Writer and lecturer Dale Carnegie once said that “a person’s name to him or her is the sweetest and most important sound in any language.” When we address people by name, we are telling them that we respect them, consider them as important, recognize their individuality, and warmly relate with them. If you want to be able to cultivate many functional friendships and working partnerships, you need the ability of remembering names.
Creating a Powerful Introduction
Three steps to introducing yourself effectively:
- Project warmth and confidence. Many people size you up even before you say a word, which is why it’s important to mind your body language. When you introduce yourself, stand up straight, relax, and establish eye contact.
- State your first name and your last name. Depending on the situation, you may also state your affiliation and or your position in the company. Example: “Hello. I’m Jacqueline Smith. I’m the Quality Control Officer.”
- When the other person has given their name, repeat it in acknowledgment. “It’s nice to meet you, Mr. Andrews.” or “It’s nice to meet you, Joseph.” Repeating their name is an acknowledgment that you heard their introduction.
One technique that has been known to work in helping improve recall is the use of mnemonic devices. Mnemonic devices are ways of conceptualizing ideas that aim to organize arbitrary things into meaningful data. Things that seem random are harder to remember; mnemonic devices help organize ideas in our minds.
Here are examples of mnemonic devices you can use in name recall:
- Clustering by Categories: Grouping the items that you need to remember into categories can help you remember them better. For example, to memorize a list of contacts, group them by company or by profession.
- Visualizing Interactive Images: Some people memorize better when they create a scene in their heads where all the items that they have to remember are interacting with each other in some active way. For example, if you have to remember to Mark, Joseph and Martha, imagine a Biblical Joseph being served tea by Martha Stewart while he’s playing target shooting (the bulls-eye can remind you of the synonym “mark”)
- Acronyms: This is a method where you devise a word or expression in which each of its letters stand for a name. An example is SALE for Sally, Andrew, Louise and Ester
- Acrostics: This mnemonic device follows the same logic as acronyms except that one forms a sentence rather than a single word to help one remember new words. For example one might remember ‘all babies cry loudly’ for Allan, Betty, Chris and Lisa.
Uh-Oh…I’ve Forgotten Your Name
Most of us have been there before: a situation when someone says “hi” to us, but we have absolutely no idea who is talking to us. At best we’d just feel awkward and embarrassed; at worse, we might end up offending the other person. To better manage situations like this, it is recommended that you:
- Understand why you forget names. Often, forgetting names is not about memory problems — it’s about attitude problems. Perhaps you don’t think remembering names is important. Maybe you don’t trust your ability to manage a list of names in your head. Or it’s possible that you get easily nervous in social situations, you tend to mentally blank out. Identify what holds you back from remembering people’s name. Exert a deliberate effort to improve your rate of name recall. It is only when you have an open attitude that name recall becomes easy.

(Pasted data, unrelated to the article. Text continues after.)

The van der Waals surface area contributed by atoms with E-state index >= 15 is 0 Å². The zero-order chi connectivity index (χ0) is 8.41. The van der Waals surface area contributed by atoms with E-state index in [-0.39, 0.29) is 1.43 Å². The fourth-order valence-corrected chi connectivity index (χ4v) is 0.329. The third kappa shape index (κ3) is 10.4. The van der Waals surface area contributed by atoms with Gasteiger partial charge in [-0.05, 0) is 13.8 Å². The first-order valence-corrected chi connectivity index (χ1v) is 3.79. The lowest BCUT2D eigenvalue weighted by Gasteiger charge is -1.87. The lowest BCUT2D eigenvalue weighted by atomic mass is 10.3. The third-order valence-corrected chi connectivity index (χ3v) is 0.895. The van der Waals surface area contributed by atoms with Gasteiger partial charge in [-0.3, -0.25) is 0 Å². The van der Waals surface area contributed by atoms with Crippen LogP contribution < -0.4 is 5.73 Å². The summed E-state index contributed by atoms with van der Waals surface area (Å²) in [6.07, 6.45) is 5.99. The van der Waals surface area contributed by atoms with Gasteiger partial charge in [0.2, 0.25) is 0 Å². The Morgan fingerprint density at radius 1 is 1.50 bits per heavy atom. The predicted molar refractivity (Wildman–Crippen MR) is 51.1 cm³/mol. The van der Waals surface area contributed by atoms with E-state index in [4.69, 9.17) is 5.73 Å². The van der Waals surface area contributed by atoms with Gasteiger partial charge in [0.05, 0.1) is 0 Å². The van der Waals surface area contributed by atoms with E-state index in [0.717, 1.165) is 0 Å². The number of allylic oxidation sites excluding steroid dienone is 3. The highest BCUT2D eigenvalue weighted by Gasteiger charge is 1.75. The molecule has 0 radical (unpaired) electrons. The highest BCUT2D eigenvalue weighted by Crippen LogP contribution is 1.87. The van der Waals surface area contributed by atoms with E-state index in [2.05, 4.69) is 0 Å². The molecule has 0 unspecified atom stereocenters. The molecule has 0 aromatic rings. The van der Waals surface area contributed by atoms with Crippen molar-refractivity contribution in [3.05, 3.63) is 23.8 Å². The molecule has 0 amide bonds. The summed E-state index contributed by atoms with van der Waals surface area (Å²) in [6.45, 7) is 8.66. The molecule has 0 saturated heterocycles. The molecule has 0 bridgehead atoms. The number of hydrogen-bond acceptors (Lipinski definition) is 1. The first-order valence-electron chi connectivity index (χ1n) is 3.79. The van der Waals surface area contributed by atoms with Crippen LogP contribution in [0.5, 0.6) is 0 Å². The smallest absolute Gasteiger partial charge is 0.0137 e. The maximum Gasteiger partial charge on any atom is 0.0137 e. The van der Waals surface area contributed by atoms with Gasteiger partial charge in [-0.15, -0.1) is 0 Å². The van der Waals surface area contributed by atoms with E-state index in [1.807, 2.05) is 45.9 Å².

- Ask a third party. One way you can avoid showing your memory lapse is to seek a third person’s help subtly. If you see a face in a crowd that looks familiar, but whose name you can’t recall, ask a friend: “Hey, do you know the woman at the back?” A little research prior to walking up to a person can help you prevent a potentially embarrassing situation.
- Ask for a card. Asking for a calling card can be a way to subtly get the other person’s name. For example, you can say: “Hey, I don’t think I have your card yet, here’s mine.”
- Introduce other people to them. If you have people you know around you, why don’t you initiate an introduction? For instance you can say “Hey, have you met my friend Mark? Mark is a PR in this company.” Politeness would typically compel the person to introduce himself or herself to Mark, and you can catch their name at that point.
- Be honest. And if you really can’t recall who the person is, and the other person appears amiable enough, then perhaps you can come clean. You can say: “I’m sorry; I know that we’ve met, but I seem to have forgotten your name.” You may also add some details that you do remember, to ease the effect of your memory loss. “We met at the company dinner, right, last September? You were with your lovely children.” Hopefully, the other person can empathize with your distress and re-introduce themselves.
Raul was very good at introducing himself. He always projected a feeling of warmth and confidence in his body language and introduced himself with his whole name and position. It seemed that no one had ever forgotten Raul’s name. There was one problem: Raul had trouble remembering anyone’s name. This lead to potentially embarrassing situations but he’d learned some strategies that helped.
When Joseph struck up a conversation with him, Raul couldn’t remember Joseph’s name. Raul continued the conversation regardless. Near the end of the conversation, Raul said, “John, I don’t think I have your card.” When they exchanged business cards, Raul remembered Joseph’s name and thanked him, avoiding any embarrassment over a forgotten name.